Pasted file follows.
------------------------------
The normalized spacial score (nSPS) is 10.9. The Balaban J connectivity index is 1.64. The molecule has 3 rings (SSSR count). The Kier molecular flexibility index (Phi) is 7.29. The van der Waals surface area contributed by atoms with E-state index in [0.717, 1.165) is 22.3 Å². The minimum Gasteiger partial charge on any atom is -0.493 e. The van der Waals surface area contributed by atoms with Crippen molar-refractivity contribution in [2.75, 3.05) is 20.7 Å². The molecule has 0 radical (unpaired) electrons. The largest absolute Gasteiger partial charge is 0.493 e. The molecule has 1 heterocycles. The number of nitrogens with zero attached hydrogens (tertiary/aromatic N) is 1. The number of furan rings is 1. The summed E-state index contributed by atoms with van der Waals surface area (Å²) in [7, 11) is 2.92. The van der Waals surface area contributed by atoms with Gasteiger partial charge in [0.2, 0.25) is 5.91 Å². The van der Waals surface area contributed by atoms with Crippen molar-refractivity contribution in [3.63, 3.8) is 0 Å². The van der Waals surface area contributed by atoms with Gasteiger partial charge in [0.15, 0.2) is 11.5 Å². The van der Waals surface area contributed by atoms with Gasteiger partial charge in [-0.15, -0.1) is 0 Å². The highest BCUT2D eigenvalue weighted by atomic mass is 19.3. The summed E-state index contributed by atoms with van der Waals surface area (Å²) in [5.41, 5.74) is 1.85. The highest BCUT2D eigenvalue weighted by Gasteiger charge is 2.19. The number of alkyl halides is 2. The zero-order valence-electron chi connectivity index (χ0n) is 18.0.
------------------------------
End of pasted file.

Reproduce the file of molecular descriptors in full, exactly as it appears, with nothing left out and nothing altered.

The normalized spacial score (nSPS) is 10.9. The Balaban J connectivity index is 1.64. The molecule has 3 rings (SSSR count). The Kier molecular flexibility index (Phi) is 7.29. The van der Waals surface area contributed by atoms with E-state index in [0.717, 1.165) is 22.3 Å². The minimum Gasteiger partial charge on any atom is -0.493 e. The van der Waals surface area contributed by atoms with Crippen molar-refractivity contribution in [2.75, 3.05) is 20.7 Å². The molecule has 0 radical (unpaired) electrons. The largest absolute Gasteiger partial charge is 0.493 e. The molecule has 1 heterocycles. The number of nitrogens with zero attached hydrogens (tertiary/aromatic N) is 1. The number of furan rings is 1. The summed E-state index contributed by atoms with van der Waals surface area (Å²) in [7, 11) is 2.92. The van der Waals surface area contributed by atoms with Gasteiger partial charge in [0.2, 0.25) is 5.91 Å². The van der Waals surface area contributed by atoms with Crippen molar-refractivity contribution in [3.63, 3.8) is 0 Å². The van der Waals surface area contributed by atoms with Gasteiger partial charge in [0.15, 0.2) is 11.5 Å². The van der Waals surface area contributed by atoms with Gasteiger partial charge in [-0.15, -0.1) is 0 Å². The highest BCUT2D eigenvalue weighted by atomic mass is 19.3. The summed E-state index contributed by atoms with van der Waals surface area (Å²) in [5.41, 5.74) is 1.85. The highest BCUT2D eigenvalue weighted by Gasteiger charge is 2.19. The number of alkyl halides is 2. The zero-order valence-electron chi connectivity index (χ0n) is 18.0.